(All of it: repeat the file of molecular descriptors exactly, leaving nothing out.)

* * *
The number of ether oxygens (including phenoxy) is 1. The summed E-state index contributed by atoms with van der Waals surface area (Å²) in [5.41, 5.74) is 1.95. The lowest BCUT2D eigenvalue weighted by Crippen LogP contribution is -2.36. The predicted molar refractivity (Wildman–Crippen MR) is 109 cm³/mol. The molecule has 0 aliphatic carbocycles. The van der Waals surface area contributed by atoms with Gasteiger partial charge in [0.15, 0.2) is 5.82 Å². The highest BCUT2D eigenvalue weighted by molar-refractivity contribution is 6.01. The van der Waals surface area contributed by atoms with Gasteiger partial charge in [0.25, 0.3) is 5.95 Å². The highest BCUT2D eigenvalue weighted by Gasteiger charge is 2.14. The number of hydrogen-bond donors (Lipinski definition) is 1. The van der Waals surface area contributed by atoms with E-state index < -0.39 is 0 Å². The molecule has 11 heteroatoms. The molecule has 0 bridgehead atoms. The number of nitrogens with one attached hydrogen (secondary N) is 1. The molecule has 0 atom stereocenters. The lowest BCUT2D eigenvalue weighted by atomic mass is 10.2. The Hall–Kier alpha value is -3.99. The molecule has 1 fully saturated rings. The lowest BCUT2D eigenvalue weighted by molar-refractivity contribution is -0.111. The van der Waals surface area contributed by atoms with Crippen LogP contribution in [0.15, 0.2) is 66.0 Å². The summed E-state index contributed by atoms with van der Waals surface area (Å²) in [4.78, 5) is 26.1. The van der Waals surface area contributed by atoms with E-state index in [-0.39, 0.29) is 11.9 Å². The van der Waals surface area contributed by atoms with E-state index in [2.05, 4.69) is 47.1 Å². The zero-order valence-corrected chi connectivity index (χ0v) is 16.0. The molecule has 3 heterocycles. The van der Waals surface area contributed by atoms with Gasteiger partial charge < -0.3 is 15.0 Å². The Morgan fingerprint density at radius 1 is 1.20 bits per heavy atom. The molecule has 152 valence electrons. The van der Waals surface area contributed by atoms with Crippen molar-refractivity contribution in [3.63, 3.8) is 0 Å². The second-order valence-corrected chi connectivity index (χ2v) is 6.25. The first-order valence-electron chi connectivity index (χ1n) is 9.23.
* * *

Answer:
The number of ether oxygens (including phenoxy) is 1. The summed E-state index contributed by atoms with van der Waals surface area (Å²) in [5.41, 5.74) is 1.95. The lowest BCUT2D eigenvalue weighted by Crippen LogP contribution is -2.36. The predicted molar refractivity (Wildman–Crippen MR) is 109 cm³/mol. The molecule has 0 aliphatic carbocycles. The van der Waals surface area contributed by atoms with Gasteiger partial charge in [0.15, 0.2) is 5.82 Å². The highest BCUT2D eigenvalue weighted by molar-refractivity contribution is 6.01. The van der Waals surface area contributed by atoms with Gasteiger partial charge in [0.25, 0.3) is 5.95 Å². The highest BCUT2D eigenvalue weighted by Gasteiger charge is 2.14. The number of hydrogen-bond donors (Lipinski definition) is 1. The van der Waals surface area contributed by atoms with E-state index < -0.39 is 0 Å². The molecule has 11 heteroatoms. The molecule has 0 bridgehead atoms. The number of nitrogens with one attached hydrogen (secondary N) is 1. The molecule has 0 atom stereocenters. The lowest BCUT2D eigenvalue weighted by atomic mass is 10.2. The Hall–Kier alpha value is -3.99. The molecule has 1 fully saturated rings. The lowest BCUT2D eigenvalue weighted by molar-refractivity contribution is -0.111. The van der Waals surface area contributed by atoms with Crippen LogP contribution in [0.15, 0.2) is 66.0 Å². The summed E-state index contributed by atoms with van der Waals surface area (Å²) in [4.78, 5) is 26.1. The van der Waals surface area contributed by atoms with E-state index in [-0.39, 0.29) is 11.9 Å². The van der Waals surface area contributed by atoms with E-state index in [2.05, 4.69) is 47.1 Å². The zero-order valence-corrected chi connectivity index (χ0v) is 16.0. The molecule has 3 heterocycles. The van der Waals surface area contributed by atoms with Gasteiger partial charge < -0.3 is 15.0 Å². The Morgan fingerprint density at radius 1 is 1.20 bits per heavy atom. The molecule has 152 valence electrons. The van der Waals surface area contributed by atoms with Crippen molar-refractivity contribution in [3.63, 3.8) is 0 Å². The second-order valence-corrected chi connectivity index (χ2v) is 6.25. The first-order valence-electron chi connectivity index (χ1n) is 9.23.